A vertical-style geothermal heat pump was installed when the house was built, in 1993. At the time, the cost of the unit was approximately $4000 dollars while the drilling of a second well (called the “return well”) was an additional $3000 dollars. The system served both as a source of heat in the cooler months and acted as air conditioning in the summer.
In 2008, the initial heat pump was replaced by a newer model because it was a challenge for the owners to find skilled technicians who knew how to service the older heat pump. In order to qualify for funding, an “energy efficiency test” had to be done before and after installation. This test was paid for by the provincial government. The overall cost of the unit and its installation was roughly $7000 dollars. After the “energy efficiency test” and the installation of the geothermal unit, however, the federal government provided $5000 dollars in funding towards the system.
The heat pump itself is approximately 4 feet high, 3 feet wide, 3 feet deep and weighs around 300 pounds. The house in which it heats and cools is roughly 2000 square feet and it has a lot of windows, which are not thermally-efficient. With the assistance of an air tight stove, however, the price to heat the home is relatively cheap, even in the colder months. From December to March, it costs roughly $5/day to heat the home and in the months of November, April and May, the cost is significantly lower at only $3/day.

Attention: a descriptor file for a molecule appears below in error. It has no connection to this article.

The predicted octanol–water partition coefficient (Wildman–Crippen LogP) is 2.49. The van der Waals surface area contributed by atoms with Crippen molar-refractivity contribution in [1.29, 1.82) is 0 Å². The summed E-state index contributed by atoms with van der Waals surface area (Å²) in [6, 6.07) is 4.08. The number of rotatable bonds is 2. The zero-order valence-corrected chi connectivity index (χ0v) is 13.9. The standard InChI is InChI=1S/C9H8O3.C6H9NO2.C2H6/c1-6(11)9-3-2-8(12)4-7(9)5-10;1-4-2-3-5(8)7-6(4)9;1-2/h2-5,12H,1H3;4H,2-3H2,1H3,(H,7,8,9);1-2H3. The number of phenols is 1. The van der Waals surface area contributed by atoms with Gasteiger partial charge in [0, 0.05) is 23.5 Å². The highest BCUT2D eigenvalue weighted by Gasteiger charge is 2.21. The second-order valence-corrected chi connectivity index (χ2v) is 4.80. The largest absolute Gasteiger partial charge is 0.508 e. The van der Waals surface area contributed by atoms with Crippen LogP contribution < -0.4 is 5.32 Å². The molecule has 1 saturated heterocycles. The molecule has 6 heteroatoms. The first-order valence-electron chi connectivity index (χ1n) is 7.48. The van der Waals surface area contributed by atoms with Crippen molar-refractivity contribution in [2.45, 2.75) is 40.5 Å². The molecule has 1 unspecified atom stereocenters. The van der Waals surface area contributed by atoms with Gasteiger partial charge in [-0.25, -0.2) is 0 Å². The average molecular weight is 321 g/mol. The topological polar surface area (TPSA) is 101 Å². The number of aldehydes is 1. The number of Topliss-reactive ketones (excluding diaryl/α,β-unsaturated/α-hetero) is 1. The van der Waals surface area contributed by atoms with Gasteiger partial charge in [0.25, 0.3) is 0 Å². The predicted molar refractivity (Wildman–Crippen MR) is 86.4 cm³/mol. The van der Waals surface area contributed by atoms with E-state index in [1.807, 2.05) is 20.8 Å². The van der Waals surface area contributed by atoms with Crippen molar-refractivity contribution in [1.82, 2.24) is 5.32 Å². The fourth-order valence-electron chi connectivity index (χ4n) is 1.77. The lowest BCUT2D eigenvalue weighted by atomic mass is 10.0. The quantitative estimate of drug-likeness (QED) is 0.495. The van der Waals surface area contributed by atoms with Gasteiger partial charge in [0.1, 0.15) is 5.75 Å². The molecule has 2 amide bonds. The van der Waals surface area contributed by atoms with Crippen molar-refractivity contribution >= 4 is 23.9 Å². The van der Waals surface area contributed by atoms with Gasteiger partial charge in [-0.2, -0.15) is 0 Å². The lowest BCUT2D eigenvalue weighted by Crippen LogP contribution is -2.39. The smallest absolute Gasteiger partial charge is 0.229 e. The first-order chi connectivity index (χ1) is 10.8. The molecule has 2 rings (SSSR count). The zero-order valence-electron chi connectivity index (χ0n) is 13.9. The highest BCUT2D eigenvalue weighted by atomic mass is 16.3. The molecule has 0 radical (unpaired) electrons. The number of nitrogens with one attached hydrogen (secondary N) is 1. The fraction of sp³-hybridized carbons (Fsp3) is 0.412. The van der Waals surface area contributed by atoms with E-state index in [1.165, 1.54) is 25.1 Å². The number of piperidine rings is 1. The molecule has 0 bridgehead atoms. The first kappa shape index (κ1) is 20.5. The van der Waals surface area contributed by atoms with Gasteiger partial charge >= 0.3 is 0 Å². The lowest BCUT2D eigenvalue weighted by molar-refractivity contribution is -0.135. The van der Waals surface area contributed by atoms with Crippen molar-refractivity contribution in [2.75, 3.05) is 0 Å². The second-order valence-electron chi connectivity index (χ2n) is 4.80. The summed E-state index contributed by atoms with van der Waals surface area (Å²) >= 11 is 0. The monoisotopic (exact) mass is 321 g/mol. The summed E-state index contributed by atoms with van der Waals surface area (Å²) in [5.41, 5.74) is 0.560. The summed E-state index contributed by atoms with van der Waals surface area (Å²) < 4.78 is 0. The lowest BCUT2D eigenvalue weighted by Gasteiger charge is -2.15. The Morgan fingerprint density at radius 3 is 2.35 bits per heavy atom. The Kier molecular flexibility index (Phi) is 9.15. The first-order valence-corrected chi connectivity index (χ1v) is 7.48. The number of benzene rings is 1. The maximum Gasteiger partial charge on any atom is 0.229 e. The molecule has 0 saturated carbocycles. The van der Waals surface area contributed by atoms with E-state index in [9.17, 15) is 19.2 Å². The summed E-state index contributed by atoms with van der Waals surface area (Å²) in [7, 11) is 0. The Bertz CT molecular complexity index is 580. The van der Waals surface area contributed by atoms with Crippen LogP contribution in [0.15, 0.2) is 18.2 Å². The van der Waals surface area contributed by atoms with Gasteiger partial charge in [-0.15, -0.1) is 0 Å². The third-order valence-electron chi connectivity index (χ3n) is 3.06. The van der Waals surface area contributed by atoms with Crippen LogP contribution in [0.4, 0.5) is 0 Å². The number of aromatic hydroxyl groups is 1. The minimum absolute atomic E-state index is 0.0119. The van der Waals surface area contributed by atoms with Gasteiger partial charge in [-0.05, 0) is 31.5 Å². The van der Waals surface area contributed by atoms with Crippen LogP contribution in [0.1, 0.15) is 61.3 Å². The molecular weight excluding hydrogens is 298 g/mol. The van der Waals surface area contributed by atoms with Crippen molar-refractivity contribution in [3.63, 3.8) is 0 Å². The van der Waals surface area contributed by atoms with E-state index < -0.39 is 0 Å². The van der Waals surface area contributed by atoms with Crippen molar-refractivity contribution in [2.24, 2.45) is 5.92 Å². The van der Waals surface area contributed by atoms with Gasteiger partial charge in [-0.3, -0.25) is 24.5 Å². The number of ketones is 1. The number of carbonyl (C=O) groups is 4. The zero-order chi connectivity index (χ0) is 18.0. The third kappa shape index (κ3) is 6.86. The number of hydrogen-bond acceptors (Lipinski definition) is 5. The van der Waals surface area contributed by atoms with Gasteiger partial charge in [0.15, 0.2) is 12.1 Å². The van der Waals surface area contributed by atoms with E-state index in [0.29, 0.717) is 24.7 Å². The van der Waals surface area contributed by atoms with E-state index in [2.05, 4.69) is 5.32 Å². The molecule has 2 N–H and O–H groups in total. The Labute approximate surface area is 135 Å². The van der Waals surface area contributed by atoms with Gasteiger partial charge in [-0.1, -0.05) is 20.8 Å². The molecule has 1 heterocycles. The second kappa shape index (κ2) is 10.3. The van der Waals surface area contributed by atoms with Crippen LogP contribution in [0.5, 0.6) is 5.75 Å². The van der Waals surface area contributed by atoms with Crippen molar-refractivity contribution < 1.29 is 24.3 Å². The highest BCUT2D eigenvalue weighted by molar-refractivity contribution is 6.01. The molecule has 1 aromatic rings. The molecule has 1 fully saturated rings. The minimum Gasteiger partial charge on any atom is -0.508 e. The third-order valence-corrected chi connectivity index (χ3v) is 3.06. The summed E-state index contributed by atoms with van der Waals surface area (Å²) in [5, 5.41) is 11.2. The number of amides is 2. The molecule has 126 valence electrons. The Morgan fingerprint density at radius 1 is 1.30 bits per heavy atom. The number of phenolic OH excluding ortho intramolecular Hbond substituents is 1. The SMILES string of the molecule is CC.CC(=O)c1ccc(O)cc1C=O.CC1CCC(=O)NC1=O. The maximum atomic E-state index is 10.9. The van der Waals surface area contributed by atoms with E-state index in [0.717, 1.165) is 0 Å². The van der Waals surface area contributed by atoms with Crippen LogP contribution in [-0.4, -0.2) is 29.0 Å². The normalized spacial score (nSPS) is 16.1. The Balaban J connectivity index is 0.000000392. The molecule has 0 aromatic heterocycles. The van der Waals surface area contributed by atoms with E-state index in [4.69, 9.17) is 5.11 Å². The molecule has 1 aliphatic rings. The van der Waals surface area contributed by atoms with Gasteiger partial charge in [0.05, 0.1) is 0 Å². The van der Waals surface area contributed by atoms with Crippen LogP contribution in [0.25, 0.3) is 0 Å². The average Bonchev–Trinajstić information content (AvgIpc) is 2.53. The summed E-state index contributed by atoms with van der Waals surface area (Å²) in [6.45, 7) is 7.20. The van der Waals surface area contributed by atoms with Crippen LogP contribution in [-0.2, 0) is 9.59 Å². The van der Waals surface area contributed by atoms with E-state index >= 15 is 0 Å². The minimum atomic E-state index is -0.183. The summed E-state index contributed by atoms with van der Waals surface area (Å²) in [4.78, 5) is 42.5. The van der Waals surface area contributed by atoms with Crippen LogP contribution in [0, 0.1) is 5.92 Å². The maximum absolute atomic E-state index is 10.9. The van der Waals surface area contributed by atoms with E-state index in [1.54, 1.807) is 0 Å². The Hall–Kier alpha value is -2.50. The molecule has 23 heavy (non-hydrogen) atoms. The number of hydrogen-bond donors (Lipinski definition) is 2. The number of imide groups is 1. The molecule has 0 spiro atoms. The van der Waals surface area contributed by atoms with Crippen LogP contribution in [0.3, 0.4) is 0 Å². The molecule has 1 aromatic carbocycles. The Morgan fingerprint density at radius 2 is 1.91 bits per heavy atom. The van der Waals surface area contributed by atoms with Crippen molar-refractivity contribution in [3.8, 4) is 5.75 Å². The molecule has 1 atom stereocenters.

The owners report that they are relatively happy with their geothermal heating system. They report having very few complications with it since its most recent installation, but advise that anyone choosing to heat their home with geothermal should have a secondary source of heat as well, such as a wood-stove.